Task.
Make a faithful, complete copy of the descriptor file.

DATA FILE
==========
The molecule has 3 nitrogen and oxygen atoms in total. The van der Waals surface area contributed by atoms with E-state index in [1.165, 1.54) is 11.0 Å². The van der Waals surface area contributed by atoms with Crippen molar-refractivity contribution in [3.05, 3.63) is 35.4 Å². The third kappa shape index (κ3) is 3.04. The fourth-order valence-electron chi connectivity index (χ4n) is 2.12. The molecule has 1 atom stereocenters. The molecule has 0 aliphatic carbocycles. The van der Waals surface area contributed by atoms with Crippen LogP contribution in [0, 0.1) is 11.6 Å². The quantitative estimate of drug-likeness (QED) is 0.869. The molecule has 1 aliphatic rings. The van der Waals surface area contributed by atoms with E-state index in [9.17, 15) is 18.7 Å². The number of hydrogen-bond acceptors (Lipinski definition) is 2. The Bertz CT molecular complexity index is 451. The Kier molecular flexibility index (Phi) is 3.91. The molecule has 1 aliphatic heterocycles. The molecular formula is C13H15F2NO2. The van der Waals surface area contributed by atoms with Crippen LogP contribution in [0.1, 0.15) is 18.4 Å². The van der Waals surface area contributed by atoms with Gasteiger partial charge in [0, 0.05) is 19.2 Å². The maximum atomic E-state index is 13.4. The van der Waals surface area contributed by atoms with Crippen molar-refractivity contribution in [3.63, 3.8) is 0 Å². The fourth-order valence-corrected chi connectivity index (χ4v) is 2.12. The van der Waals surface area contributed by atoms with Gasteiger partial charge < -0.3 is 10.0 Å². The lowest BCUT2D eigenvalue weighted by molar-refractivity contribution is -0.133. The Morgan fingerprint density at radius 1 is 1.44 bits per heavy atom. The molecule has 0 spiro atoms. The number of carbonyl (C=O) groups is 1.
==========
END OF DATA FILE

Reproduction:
The molecule has 3 nitrogen and oxygen atoms in total. The van der Waals surface area contributed by atoms with E-state index in [1.165, 1.54) is 11.0 Å². The van der Waals surface area contributed by atoms with Crippen molar-refractivity contribution in [3.05, 3.63) is 35.4 Å². The third kappa shape index (κ3) is 3.04. The fourth-order valence-electron chi connectivity index (χ4n) is 2.12. The molecule has 1 atom stereocenters. The molecule has 0 aliphatic carbocycles. The van der Waals surface area contributed by atoms with Crippen LogP contribution in [0, 0.1) is 11.6 Å². The quantitative estimate of drug-likeness (QED) is 0.869. The molecule has 1 aliphatic rings. The van der Waals surface area contributed by atoms with E-state index in [9.17, 15) is 18.7 Å². The number of hydrogen-bond acceptors (Lipinski definition) is 2. The Bertz CT molecular complexity index is 451. The Kier molecular flexibility index (Phi) is 3.91. The molecule has 1 aliphatic heterocycles. The molecular formula is C13H15F2NO2. The van der Waals surface area contributed by atoms with Crippen LogP contribution in [0.1, 0.15) is 18.4 Å². The van der Waals surface area contributed by atoms with Gasteiger partial charge in [0, 0.05) is 19.2 Å². The maximum atomic E-state index is 13.4. The van der Waals surface area contributed by atoms with Crippen molar-refractivity contribution in [3.63, 3.8) is 0 Å². The fourth-order valence-corrected chi connectivity index (χ4v) is 2.12. The van der Waals surface area contributed by atoms with Gasteiger partial charge < -0.3 is 10.0 Å². The lowest BCUT2D eigenvalue weighted by molar-refractivity contribution is -0.133. The Morgan fingerprint density at radius 1 is 1.44 bits per heavy atom. The molecule has 0 spiro atoms. The number of carbonyl (C=O) groups is 1.